Bitcoin Remittance Startup Freemit to Close Amid Funding Shortfall

Bitcoin remittance startup Freemit is officially closing down, two years after the effort to build the service began.

AccessTimeIconJul 7, 2016 at 9:07 p.m. UTC
Updated Sep 11, 2021 at 12:21 p.m. UTC

Bitcoin remittance startup Freemit is officially closing its doors, two years after it first began an effort to build a remittance service.

CEO John Biggs, a former editor for TechCrunch, said that the decision to shutter the operation came after a "perfect storm" of a lack of a viable product to show investors and, consequently, the inability to raise funds.

Though Biggs said he’s not disillusioned with the technology as a result of the experience, he warned that he believes bitcoin entrepreneurs are giving up control of a technology meant to empower consumers to large banks.

Biggs told CoinDesk:

"You don’t want to start a bitcoin company right now. There’s a short window between when banks are going to start taking over and when guys with new functionality are going to be able to contribute."

Founded in December 2014, Freemit was originally designed to be an optimized exchange, but after raising $150,000 from angel investors, the startup pivoted to peer-to-peer payments.

Freemit, Biggs said, employed as many as 10 people and went through two development teams, however, with over 8,000 beta users, it was still unable to deliver functioning tech.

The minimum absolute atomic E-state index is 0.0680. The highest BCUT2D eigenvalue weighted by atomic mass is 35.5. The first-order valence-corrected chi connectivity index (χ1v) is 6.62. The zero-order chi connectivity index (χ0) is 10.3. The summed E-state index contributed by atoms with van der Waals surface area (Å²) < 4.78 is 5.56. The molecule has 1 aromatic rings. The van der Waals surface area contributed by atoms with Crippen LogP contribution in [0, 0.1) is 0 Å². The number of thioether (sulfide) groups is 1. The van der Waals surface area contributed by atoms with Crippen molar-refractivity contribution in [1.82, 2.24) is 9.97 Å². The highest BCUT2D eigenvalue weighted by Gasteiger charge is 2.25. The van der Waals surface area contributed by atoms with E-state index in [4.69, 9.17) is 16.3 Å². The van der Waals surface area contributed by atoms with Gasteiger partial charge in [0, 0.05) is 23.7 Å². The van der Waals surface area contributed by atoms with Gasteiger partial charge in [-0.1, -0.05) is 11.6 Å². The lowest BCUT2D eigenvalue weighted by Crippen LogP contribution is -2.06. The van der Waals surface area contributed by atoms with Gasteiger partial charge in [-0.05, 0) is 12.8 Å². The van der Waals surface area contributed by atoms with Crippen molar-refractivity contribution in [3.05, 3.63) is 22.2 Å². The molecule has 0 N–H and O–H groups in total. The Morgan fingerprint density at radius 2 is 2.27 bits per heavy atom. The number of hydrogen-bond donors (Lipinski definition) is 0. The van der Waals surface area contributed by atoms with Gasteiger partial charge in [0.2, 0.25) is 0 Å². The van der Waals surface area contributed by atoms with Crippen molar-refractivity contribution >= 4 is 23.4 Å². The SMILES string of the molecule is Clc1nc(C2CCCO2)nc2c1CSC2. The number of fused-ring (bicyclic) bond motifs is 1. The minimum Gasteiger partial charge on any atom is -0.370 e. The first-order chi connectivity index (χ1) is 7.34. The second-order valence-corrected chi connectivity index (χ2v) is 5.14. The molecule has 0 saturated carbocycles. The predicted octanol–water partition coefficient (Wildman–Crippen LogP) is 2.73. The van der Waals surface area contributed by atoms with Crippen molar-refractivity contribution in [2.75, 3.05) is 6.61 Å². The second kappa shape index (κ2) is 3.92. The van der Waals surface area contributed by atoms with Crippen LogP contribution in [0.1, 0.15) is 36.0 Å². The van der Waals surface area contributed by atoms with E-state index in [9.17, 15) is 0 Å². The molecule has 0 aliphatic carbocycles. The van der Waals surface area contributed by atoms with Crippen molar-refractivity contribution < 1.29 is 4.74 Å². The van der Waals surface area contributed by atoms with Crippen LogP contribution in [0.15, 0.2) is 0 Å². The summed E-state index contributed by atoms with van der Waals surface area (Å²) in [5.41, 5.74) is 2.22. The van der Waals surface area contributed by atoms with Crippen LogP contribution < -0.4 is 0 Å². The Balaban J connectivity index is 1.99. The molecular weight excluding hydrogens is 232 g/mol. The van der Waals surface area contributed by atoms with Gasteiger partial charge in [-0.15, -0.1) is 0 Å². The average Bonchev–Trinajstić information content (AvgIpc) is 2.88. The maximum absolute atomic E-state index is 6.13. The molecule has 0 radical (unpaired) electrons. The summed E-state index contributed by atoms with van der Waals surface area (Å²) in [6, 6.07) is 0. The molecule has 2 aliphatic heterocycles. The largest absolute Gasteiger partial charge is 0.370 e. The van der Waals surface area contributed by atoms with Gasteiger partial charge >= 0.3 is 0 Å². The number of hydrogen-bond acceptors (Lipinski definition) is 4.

Biggs went into additional detail about the company's difficulties in a blog post published earlier today.

Bitcoin vs banks

In a series of articles published over the past few months, Biggs had taken aim at what he describes as bitcoin entrepreneurs ceding control of the technology's future to existing financial intuitions.

According to Biggs, banks and financial institutions are making more progress than bitcoin entrepreneurs because of "a lack of telling a sane and understandable story".

Going forward, Biggs says he plans to continue contributing to TechCrunch, but hasn’t made any concrete plans for the future. While he says he hasn't given up on his desire to help develop technologies around bitcoin, he’s also reluctant to start another company.

Biggs explained:

"What’s going to happen is they’re going to get eaten up. The small players are going to fall by the wayside and the big players are going to be assimilated."

Freemit image via Facebook


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